window efficiency ratings

01 Mar 2017

Understanding Window Efficiency Ratings

Sacramento Window Replacement Contractor Explains Window Efficiency Ratings

Did you know that according to the U.S. Department of Energy’s Advanced Research Projects Agency Energy, HVAC systems accounted for 14% of the United States’ total energy consumption in 2013. That is an immense amount of energy… and money!

Even more surprising, is the fact that heat gained/lost through glass windows, doors, and skylights accounts for about 25% of a residential home’s heating and air conditioning costs.

We all think of windows as a nice way to let some natural light or a breeze in, but in reality, they are thinly covered holes in your house, likely in need of replacing, that are costing you a ton of money on your utility bills!

Window Efficiency Labels

Generally, your window will be rated using a combination of two different labels if it qualifies for the Energy Star Program:

  • National Fenestration Council (“NFRC”) Label – This is a non-profit organization that tests and documents the efficiency ratings of different home upgrade solutions, including windows
  • Energy Star Label – This label will provide information on how well the product will improve a home’s efficiency, and whether it meets the Energy Star Programs guidelines

Ratings & Measurements

There are three key window efficiency measurements that need to be considered when purchasing new windows. They relate to the amount of light let in, the amount of heat transferred inside by the sun, and the amount of heat that escapes outside. The Energy Star Program does not include the light rating in their calculations, as it does not relate to energy gained or lost.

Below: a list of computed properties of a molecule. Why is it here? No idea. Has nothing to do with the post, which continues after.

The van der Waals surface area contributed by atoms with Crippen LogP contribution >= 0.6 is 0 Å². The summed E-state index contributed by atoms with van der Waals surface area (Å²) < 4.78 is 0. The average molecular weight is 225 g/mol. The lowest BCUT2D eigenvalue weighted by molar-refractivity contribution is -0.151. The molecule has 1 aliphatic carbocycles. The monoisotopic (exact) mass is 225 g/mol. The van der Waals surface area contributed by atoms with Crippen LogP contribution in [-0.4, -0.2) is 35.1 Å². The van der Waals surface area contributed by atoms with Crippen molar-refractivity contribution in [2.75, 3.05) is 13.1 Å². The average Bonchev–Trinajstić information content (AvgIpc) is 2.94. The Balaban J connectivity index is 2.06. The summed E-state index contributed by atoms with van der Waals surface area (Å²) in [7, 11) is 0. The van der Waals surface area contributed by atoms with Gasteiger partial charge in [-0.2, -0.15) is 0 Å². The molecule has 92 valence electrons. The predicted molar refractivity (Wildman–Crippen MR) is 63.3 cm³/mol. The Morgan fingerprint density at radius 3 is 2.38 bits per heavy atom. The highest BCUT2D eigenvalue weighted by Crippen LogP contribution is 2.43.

• U-Factor – Calculated on a scale between 0.15 and 1.20 – Describes how well a window works to prevent heat from escaping outside. A lower the number represents a more efficient window
  • Solar Heat Gain Coefficient – Calculated on a scale of 0 to 1 – Describes the window’s ability to prevent solar heat from entering the home through the windows. The lower the number, the more heat transferred into the home from the sun
  • Visual Transmittance – Calculated on a scale of 0 to 1 – Describes a window’s ability to let the visible light spectrum in. The higher the number, the more visible light let in into the room

What Does This Mean for Me?

If it still sounds like a confusing mess, don’t worry, there’s a lot to think about! The thing to remember about windows, is that everyone will want something different from them.

An individual living in Alaska will want a window with a very low U-Factor (to keep heat in the house), and a low solar heat gain coefficient (meaning the windows will help the sun heat the house as well)

An individual living in South Lake Tahoe, where the winters are cold but in the summer they may run an air conditioner, you would want a low U-Factor but a high solar heat gain coefficient to prevent the sun from overheating the house in the summer.

The visual transmittance rating is of less importance when it comes to HVAC efficiency, but can make a big difference in the brightness level of your home!

Thinking About Window Replacement in Sacramento?

The Sacramento window replacement contractor, Clarke & Rush, has been helping families make their homes more efficient since the government rolled out the Energy Star Program!!!

We can help you with everything from replacing windows, to replacing your entire HVAC system. We have the team, the tools and the knowledge of energy efficiency to make your home improvement dreams come true. Call our Sacramento window replacement contractor today!

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